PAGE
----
My first 80-or-so hours with Overwatch were in the standard, classic Quick Play mode. That’s where I fell in love with it (against all odds) and forged my basic skills with the game. Ever since the introduction of the broader Arcade Mode back in November, though, I’ve been playing differently. I’ve discarded aspirations of excelling in competitive play and instead spend the bulk of my time in the mode that brings together much of what makes Overwatch my favorite multiplayer game literally ever: Mystery Heroes.

Fear is the Fun Killer

Like I said, I spent close to a hundred hours in Quick Play, spending tons of time healing and tanking for my teams and having a great time doing it. As Senior Gaming Editor Joey Davidson will tell you, though, getting me to try a new character is like pulling teeth out of a sentient gorilla’s mouth. Each class has a certain set of demands and stresses with it, and each character has their own specializations. While Quick Play isn’t competitive in the same literal sense as the official Competitive mode, it is still competitive, and I found myself unwilling to risk my team’s victory so that I could see if I could master McCree’s six-shooter and Hanzo’s bow-and-arrow.

In Quick Play, I had a few characters I stuck to – Mercy, Lucio, D.va, Zarya, and Pharah, mostly – and viewed the other characters as these sort of alien things. Characters like Junkrat and Roadhog were these characters that existed primarily to annoy me, and weren’t valid play choices. Obviously, that’s a load of crap. Blizzard has spent countless hours balancing each and every hero to make sure they’re fun to play and not overly powerful or weak.

Here’s how Mystery Heroes works – just in case it isn’t obvious from the name. Regardless of which character you pick on the character selection screen, your actual hero choice is randomized, and you can’t switch heroes until you die or jump off a cliff. You don’t know who you’ll be playing five minutes from now, and you don’t know who anyone else will be playing. This has introduced all kinds of positive aspects with it in the stereotypically negative online gaming space.

Social Diffusion

First and foremost, it diffuses the social element of the game quite a bit. There’s still some negativity, sure. And you’ll still run across racists, misogynists, and trolls. It happens. Those people are going to be there regardless, and they’re going to get reported enough that it affects their ability to play eventually. But in the Quick Play and Competitive modes, there’s all kinds of other trash talk. Some players think they know who you should play as. Other players don’t care what the rest of the team is doing and just treat the game like it’s a single-player title. If you pick a high-damage character but can’t make good on it, you get yelled at. If you pick a character requiring a high level of skill, you get accused of being a tryhard. If you pick whichever character is on the outs with the community, you can hear the eyerolls coming from the other players. Another Widowmaker? Really?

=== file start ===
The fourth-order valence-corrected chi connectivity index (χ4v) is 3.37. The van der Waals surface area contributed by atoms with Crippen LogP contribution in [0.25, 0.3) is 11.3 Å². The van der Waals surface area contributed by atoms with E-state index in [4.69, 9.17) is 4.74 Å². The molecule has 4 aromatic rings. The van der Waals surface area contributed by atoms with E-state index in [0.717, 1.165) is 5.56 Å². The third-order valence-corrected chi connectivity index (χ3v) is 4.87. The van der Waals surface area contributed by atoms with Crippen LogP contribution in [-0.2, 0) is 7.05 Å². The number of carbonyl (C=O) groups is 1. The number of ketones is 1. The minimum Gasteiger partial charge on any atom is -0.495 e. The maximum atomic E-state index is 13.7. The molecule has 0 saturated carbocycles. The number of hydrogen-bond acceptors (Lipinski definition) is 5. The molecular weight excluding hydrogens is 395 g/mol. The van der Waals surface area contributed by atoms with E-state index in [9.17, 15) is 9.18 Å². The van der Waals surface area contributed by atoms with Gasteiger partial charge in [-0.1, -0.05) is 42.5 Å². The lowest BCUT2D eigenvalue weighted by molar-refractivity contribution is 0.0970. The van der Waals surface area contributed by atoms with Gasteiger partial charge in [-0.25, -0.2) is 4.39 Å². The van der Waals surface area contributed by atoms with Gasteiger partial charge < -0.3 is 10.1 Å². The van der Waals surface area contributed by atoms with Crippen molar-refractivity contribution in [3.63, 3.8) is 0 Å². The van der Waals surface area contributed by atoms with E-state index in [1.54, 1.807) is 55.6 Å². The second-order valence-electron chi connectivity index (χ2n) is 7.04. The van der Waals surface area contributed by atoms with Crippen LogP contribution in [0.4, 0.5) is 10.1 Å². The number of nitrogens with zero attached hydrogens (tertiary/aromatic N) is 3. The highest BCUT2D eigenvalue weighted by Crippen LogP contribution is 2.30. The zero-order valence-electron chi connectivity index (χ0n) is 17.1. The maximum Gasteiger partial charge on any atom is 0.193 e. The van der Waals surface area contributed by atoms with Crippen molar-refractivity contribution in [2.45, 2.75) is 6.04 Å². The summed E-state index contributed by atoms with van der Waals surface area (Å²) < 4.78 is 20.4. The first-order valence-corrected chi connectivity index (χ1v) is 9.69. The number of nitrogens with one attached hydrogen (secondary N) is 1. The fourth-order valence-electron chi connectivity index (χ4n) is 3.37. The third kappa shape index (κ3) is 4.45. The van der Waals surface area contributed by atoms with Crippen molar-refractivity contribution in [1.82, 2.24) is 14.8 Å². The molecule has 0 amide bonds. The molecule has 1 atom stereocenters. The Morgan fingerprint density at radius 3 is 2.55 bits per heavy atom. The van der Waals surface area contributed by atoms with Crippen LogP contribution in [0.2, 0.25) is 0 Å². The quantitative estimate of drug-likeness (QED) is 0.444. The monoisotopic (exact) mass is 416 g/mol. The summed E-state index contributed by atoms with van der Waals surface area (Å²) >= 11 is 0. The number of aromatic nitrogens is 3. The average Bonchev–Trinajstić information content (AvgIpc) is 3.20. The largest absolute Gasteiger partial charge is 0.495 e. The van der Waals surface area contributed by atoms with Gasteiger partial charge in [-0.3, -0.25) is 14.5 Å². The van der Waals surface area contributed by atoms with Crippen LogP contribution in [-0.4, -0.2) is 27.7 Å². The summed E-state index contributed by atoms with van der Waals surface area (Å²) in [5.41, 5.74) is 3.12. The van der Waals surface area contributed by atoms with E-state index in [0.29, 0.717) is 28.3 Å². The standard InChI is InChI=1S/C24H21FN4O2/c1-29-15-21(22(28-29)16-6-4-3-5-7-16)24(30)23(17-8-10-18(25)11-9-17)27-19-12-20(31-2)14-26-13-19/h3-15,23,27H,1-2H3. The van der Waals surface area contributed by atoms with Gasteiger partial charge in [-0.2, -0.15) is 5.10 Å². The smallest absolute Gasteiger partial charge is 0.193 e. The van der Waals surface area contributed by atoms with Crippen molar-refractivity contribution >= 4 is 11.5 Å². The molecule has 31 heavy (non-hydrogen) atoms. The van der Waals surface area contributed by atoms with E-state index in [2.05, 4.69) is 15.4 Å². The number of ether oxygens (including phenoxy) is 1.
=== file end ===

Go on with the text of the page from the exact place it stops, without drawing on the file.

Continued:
In Mystery Heroes, no one has any control over who they’re playing or how the team is composed. People still get into fights in the game chat, and if one team absolutely rolls over another, some words are exchanged, but it’s much less personal and much less frequent. We all know the mode is silly randomness, and very few people take it seriously.

Life needs a little Mystery

So now we’re playing in this more relaxed atmosphere. That’s already a good thing. It also unleashed me from my attachment to certain heroes. Without the option to pick D.va, I can’t get mad when someone else ends up with her. Do I like playing as McCree? No, not really. But that’s my lot, and I have to make-do with it.

As a result, I’ve gained experience with almost every character in the game. In Quick Play, I absolutely refused to play as Junkrat or Roadhog. As someone who loves to play healers, they were the bane of my existence.  Now I have a good idea of how they play and how their weapons work. I can make do with them. I love playing as Winston. My aim as Widowmaker and McCree is slowly improving.

Thanks to that experience, I can better handle playing against those characters, too. I have an idea of what to watch out for and what to expect from their players. It doesn’t mean I don’t still get tripped up, but I’m surprised more by my opponent’s skill and less by the character itself. I understand the game better, I play it better, and I get less stressed when I end up on a character I’m not as experienced with.

A level playing field

And finally, it levels the playing field. The game’s “meta” that dictates which team composition is best, which characters are crucial, and which are to be left out, is meaningless. You might start with an unworkable team composition and have a perfect one five minutes later. Only to go back to a poor comp once the opposing team unleashes a stack of ultimate powers on you all at once. Most Overwatch players are good at just a few characters, okay with a couple others, and inexperienced with the rest. Mystery Heroes, in short, evens the playing field. Even on a skilled team, many of the players are playing with characters they have little experience with.

Of course, team work still has meaning, and there have been times where I’ve steamrolled an opponent with my teammates and times where I’ve been the subject of a proper beatdown. But it’s less about specific strategies and interactions and more about experience and flexibility.

When I log into Overwatch, I go for Mystery Heroes almost without fail. And each time I do, I’m reminded why. I’m having more fun and losing less of my mind. Mystery Heroes, right now, is the best thing about Overwatch. If you haven’t checked it out, come on in. The water’s nice.

The Article First Appeared In technobuffalo.com